Wizards brought back the big creature cycle of mythics to the core set but has nerfed it in a significant way. They’ve now replaced the Titan cycle with the Soul cycle which are a set of six avatars that represent the various planes in the most recent Magic mythos. They are all 6/6’s for six mana with an evergreen ability, which makes them similar to the Titans, however this time around you need to tap a bunch of mana to use their best abilities rather just have them come into play or attack. Even though a lot of people probably think this is rather weak, and lets face it we’ve been pretty spoiled with the Titans to not think so, I have a feeling that at least one or two of them will see Standard play. Whether it is significant or not has yet to be seen however the evidence in the past has shown that splashy mythics that see some play will be priced accordingly. Remember, the set release is a terrible time to pick up potential Standard staples so you should wait about a month or two after its release before picking up potential playables.

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Perilous Vault is quite spicy. A new take on Nev’s Disk that exiles everything is pretty sweet. Could this be our new crazy Standard mythic? Or how about the new Nissa, Ajani, Jace, or Garruk? We’re getting a reprint of Chandra, Pyromaster and Liliana Vess so nothing new there since we already know the power level.

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We’re also getting enemy Painlands and Urborg, Tomb of Yawgmoth! An Urborg reprint is awesome for Commander players but why is Wizards only reprinting the enemy color painlands? Didn’t they just say not that long ago that they were intending to only print full cycles of lands in sets from now on after Innistrad? Wow, that has to be the quickest take back I’ve ever seen from them. It doesn’t bode well for fetchlands – those hoping to get Polluted Deltas on the cheap may be sadly disappointed when they only reprint the Zendikar ones. Keep an eye out for the painlands because even though they are only marginally good historically once they become Standard legal all bets are off. Players will utilize any land they can to get the best mana fixing, even if they have to play a bunch of Mana Confluences in addition to these painlands. Don’t think just because they were $1 before coming into Standard they will stay that low for long. At least one of them is going to spike at some point.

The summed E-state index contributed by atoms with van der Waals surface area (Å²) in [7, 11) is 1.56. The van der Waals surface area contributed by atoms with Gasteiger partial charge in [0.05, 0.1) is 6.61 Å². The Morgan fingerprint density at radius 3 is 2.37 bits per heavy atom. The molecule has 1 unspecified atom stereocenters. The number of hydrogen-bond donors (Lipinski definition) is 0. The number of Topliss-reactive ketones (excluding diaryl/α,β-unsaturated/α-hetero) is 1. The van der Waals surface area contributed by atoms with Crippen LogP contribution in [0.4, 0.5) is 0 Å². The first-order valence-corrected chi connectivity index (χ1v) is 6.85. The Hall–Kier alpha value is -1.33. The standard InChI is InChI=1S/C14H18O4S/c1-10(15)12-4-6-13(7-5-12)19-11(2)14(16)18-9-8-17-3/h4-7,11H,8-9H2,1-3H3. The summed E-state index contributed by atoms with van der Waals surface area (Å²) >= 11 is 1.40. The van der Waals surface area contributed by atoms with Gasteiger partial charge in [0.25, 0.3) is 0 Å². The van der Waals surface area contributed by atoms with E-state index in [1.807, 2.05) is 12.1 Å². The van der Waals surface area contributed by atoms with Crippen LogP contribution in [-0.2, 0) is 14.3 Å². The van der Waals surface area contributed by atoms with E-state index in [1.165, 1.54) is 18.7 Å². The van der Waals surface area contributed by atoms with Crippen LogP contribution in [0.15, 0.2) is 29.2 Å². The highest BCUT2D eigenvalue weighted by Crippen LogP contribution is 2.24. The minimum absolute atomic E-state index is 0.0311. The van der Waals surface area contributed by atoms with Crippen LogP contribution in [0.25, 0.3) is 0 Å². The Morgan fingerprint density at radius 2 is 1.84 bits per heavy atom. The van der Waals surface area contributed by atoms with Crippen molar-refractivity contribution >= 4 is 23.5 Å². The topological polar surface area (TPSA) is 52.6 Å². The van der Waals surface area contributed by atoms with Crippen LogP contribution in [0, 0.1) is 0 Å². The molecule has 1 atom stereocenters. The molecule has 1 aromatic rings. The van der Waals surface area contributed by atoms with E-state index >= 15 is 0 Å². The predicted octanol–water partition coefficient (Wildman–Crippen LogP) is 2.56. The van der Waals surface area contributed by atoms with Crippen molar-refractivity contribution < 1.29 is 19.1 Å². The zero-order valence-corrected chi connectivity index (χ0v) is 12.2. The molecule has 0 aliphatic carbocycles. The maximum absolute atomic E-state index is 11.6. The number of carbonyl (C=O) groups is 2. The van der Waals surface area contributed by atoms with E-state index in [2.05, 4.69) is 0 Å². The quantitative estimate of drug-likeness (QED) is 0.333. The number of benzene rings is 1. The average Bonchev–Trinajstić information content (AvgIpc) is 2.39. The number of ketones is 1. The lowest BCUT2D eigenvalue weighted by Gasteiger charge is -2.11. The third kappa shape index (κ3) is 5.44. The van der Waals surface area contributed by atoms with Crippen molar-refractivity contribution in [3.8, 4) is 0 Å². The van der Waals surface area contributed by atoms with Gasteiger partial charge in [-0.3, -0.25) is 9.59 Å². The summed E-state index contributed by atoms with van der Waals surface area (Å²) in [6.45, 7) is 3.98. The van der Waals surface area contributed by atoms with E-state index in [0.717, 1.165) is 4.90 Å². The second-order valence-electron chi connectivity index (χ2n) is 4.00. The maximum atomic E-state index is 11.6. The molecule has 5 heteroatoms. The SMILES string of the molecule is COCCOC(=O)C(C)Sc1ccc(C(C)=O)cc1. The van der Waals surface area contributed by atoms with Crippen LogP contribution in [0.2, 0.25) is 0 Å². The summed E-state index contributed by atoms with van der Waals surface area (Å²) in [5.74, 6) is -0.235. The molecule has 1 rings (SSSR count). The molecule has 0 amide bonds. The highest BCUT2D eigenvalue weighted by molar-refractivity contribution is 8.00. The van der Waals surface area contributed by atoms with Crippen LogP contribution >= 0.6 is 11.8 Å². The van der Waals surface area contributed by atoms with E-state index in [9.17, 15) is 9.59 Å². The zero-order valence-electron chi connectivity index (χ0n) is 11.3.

Phyrexian Revoker is making a comeback, which is cool and goes with the mythic Soul of New Phyrexia. This is also a new development since I had previously believed that cards which are very set specific would be fairly hard to reprint. Not that I think Spellskite is going to be thrown into a core set anytime soon but it still makes me more wary of going deep on something based on the notion that its flavor is too specific to see a reprint in a core set.

As usual, the core set is primed to shake things up. Wizards seems hellbent on proving that they are willing to make more and more drastic changes to the core sets as the years go on. First, it was upping the power level of creatures through the creation of powerful, yet cleanly designed, cards. Now it appears they have instead focused on adding unique new abilities and refining the core set to more align with the current mythos of Magic – instead of generic cards, they are now adding specific flavor to the core sets that pulls from recent and future sets. I’m excited to see how this core set pans out and I will be thinking hard about which cards are going to be the most influencing.

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2 thoughts on “Powering Up the Core Sets”

  1. The reason that only the enemy painlands are in the core set is because even though they print a 10-land cycle in the three block products, they’re staggered, and they wanted to make sure the enemy colors were viable instead of hamstrung as they were previously when the missing Temples/Shocks hadn’t been printed yet.